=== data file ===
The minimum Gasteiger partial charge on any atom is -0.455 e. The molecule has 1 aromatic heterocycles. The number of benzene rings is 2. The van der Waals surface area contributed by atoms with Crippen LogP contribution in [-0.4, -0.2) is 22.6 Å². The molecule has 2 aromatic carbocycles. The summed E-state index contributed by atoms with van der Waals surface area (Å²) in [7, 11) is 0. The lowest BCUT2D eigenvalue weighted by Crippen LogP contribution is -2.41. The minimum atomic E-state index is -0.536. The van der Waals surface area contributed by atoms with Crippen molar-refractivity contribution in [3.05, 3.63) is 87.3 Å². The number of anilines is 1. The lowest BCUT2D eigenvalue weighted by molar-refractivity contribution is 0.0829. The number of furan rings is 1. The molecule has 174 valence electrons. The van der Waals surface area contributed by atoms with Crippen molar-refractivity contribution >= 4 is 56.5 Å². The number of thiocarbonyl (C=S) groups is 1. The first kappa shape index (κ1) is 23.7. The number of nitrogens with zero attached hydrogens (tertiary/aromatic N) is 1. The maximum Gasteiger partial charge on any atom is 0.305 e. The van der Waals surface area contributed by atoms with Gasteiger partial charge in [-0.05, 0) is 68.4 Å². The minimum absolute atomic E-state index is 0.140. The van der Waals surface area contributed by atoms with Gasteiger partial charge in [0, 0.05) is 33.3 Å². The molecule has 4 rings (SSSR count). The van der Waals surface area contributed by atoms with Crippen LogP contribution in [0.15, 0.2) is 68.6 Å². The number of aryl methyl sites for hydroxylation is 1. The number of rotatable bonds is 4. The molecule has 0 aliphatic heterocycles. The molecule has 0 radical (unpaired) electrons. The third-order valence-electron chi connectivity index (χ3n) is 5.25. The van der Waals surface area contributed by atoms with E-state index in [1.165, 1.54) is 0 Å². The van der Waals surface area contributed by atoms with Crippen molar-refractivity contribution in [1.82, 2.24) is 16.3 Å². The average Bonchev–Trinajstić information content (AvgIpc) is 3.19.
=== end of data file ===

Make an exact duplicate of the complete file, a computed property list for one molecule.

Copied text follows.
The minimum Gasteiger partial charge on any atom is -0.455 e. The molecule has 1 aromatic heterocycles. The number of benzene rings is 2. The van der Waals surface area contributed by atoms with Crippen LogP contribution in [-0.4, -0.2) is 22.6 Å². The molecule has 2 aromatic carbocycles. The summed E-state index contributed by atoms with van der Waals surface area (Å²) in [7, 11) is 0. The lowest BCUT2D eigenvalue weighted by Crippen LogP contribution is -2.41. The minimum atomic E-state index is -0.536. The van der Waals surface area contributed by atoms with Crippen molar-refractivity contribution in [3.05, 3.63) is 87.3 Å². The number of anilines is 1. The lowest BCUT2D eigenvalue weighted by molar-refractivity contribution is 0.0829. The number of furan rings is 1. The molecule has 174 valence electrons. The van der Waals surface area contributed by atoms with Crippen molar-refractivity contribution >= 4 is 56.5 Å². The number of thiocarbonyl (C=S) groups is 1. The first kappa shape index (κ1) is 23.7. The number of nitrogens with zero attached hydrogens (tertiary/aromatic N) is 1. The maximum Gasteiger partial charge on any atom is 0.305 e. The van der Waals surface area contributed by atoms with Gasteiger partial charge in [-0.05, 0) is 68.4 Å². The minimum absolute atomic E-state index is 0.140. The van der Waals surface area contributed by atoms with Gasteiger partial charge in [0, 0.05) is 33.3 Å². The molecule has 4 rings (SSSR count). The van der Waals surface area contributed by atoms with Crippen LogP contribution in [0.15, 0.2) is 68.6 Å². The number of aryl methyl sites for hydroxylation is 1. The number of rotatable bonds is 4. The molecule has 0 aliphatic heterocycles. The molecule has 0 radical (unpaired) electrons. The third-order valence-electron chi connectivity index (χ3n) is 5.25. The van der Waals surface area contributed by atoms with E-state index in [1.165, 1.54) is 0 Å². The van der Waals surface area contributed by atoms with Crippen molar-refractivity contribution in [1.82, 2.24) is 16.3 Å². The average Bonchev–Trinajstić information content (AvgIpc) is 3.19.